Leblanc attacks 'malaise of doping'

Jean-Marie Leblanc and the UCI declared their latest war on doping in LiŠge. Procycling analyses the

Jean-Marie Leblanc and the UCI declared their latest war on doping in LiŠge. Procycling analyses the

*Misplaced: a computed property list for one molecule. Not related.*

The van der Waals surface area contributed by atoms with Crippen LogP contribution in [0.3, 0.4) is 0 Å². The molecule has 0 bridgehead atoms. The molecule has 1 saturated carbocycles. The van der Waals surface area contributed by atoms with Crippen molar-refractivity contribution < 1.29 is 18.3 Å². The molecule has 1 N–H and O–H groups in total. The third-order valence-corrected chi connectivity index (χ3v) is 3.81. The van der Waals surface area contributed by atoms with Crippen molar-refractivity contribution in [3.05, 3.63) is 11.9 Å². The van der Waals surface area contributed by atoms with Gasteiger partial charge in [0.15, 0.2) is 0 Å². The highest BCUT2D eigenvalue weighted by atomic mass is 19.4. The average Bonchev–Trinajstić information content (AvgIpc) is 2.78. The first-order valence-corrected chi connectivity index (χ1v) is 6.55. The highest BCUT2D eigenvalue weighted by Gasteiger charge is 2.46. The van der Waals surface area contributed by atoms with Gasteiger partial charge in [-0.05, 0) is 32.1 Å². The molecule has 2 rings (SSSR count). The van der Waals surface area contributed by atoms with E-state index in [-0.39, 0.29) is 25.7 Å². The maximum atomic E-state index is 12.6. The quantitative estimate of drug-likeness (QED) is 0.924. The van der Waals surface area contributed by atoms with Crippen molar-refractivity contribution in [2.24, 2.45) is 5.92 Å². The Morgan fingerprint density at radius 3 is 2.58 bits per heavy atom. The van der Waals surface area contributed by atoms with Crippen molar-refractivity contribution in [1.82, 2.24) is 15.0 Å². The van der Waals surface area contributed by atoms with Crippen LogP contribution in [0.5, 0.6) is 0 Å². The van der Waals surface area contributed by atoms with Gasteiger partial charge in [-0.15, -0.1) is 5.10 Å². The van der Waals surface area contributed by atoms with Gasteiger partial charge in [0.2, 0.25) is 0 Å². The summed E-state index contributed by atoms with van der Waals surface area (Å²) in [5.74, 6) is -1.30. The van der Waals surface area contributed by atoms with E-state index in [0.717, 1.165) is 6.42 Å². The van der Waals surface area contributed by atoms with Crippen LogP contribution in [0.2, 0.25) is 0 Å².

The UCI and the Socit du Tour de France unveiled their latest moves to stem the tide of doping scandals this morning - although some critics will be unconvinced that they are not just another finger in the dyke. After the announcement earlier in the week that the 2004 would be the first major sporting event to feature anti-doping blood tests, Tour vice-director Christian Prudhomme said today that these would account for only 30 of the 210 tests performed over the next three weeks. The tests, capable of detecting synthetic haemoglobin and blood injected by transfusion, will be applied randomly and according to criteria which UCI doctor Mario Zorzoli preferred not reveal. In the press conference chaired by Leblanc, Zorzoli, Prudhomme, the president of race organisers A.S.O, Patrick Clerc, and French Anti-Doping Laboratory tsar Roland Jouvent, cycling's leading powers put up a united front against what Leblanc called "the malaise of doping". Patrick Clerc confessed that the Tour was "very worried" by the recent wave of drugs controversies, but "equally as determined to continue this war." The 2004 Tour will be the best protected by anti-doping measures in the Tour's 100-year history. Continuing a positive trend which dates from 2001, the total number of urine tests will increase again this year to 180. In addition, as well as the added safeguard of the much-trumpeted, eagerly-awaited anti-doping tests, the effectiveness of the new Phase 2 measure in pre-race health tests has already been proved by the exclusion of Gorka Gonzalez of Euskatel on Thursday. The news regarding a familiar foe, EPO, is also good: 100 EPO-specific tests alone will be carried out at the 2004 Tour, as compared with the 359 performed in the whole of 2003 by the UCI. NESP was once coveted as EPO's more potent younger brother. It is now almost extinct according to Mario Zorzoli. The effects of Nesp on a rider's haematocrit, Zorzoli said this morning, are too difficult to control, its traces too easy to detect. Why are more EPO and NESP tests not scheduled? The capacity of the World Anti-Doping Agency-recognised (WADA) laboratory at Chatenay-Malabry, near Paris, is just 100... Jean-Marie Leblanc preferred to concentrate on the Socit du Tour's proven record of pro-activism. The names of Festina, Virenque, Simoni and Rumsas were all alluded to, before Leblanc moved onto current affairs. Danilo di Luca, Leblanc said, was implicated in a legal inquiry, while Cdric Vasseur has been formally placed under investigation: according Socit du Tour policy both had to be barred from the race. The Cofidis team had not been excluded, unlike Kelme, because the "two affairs seemed very different." "With Kelme, we didn't have a moment's hesitation," Leblanc said. To those listening there were many sources of reassurance but almost as many of frustration. Leblanc's failure to adequately differentiate Kelme and Cofidis was one of the latter. It will no doubt provide ammunition for those who have accused the Tour boss of jingoism in the past. The reasoning may have been sound, its explanation was not. UCI head doctor Zorzoli, too, instilled optimism but not total confidence. The announcement that, of 5,206 dope tests carried out last year, only 1.5% were failed, appears comforting. The fact that just 359 EPO/NESP urine tests (2.22% positive) and 242 (0.41%) out-of-competition tests were performed was much less so. Furthermore, as reported on procycling earlier this week, early hints that human growth hormone will be detectable in the new generation of blood tests were premature. Zorzoli confirmed that an HGH test still isn't available, but that blood samples taken during the Tour can be retrospectively tested when it is. Blood samples cam be retained for up to five years. More solace is promised by the soon-to-be enforced WADA code, according to which riders must in future give written notice of their whereabouts every day for out-of-competition testing. Should a rider fail to fulfil this condition three times in the space of 18 months he will be charged with a doping infringement. Over the next three weeks keeping tabs on the 189 riders who will begin their Tour campaign in Lige this afternoon will be rather easier. Let's hope that the net remains tightly strung in every sense.or that those 189 courageous men ensure that it doesn't have to be.
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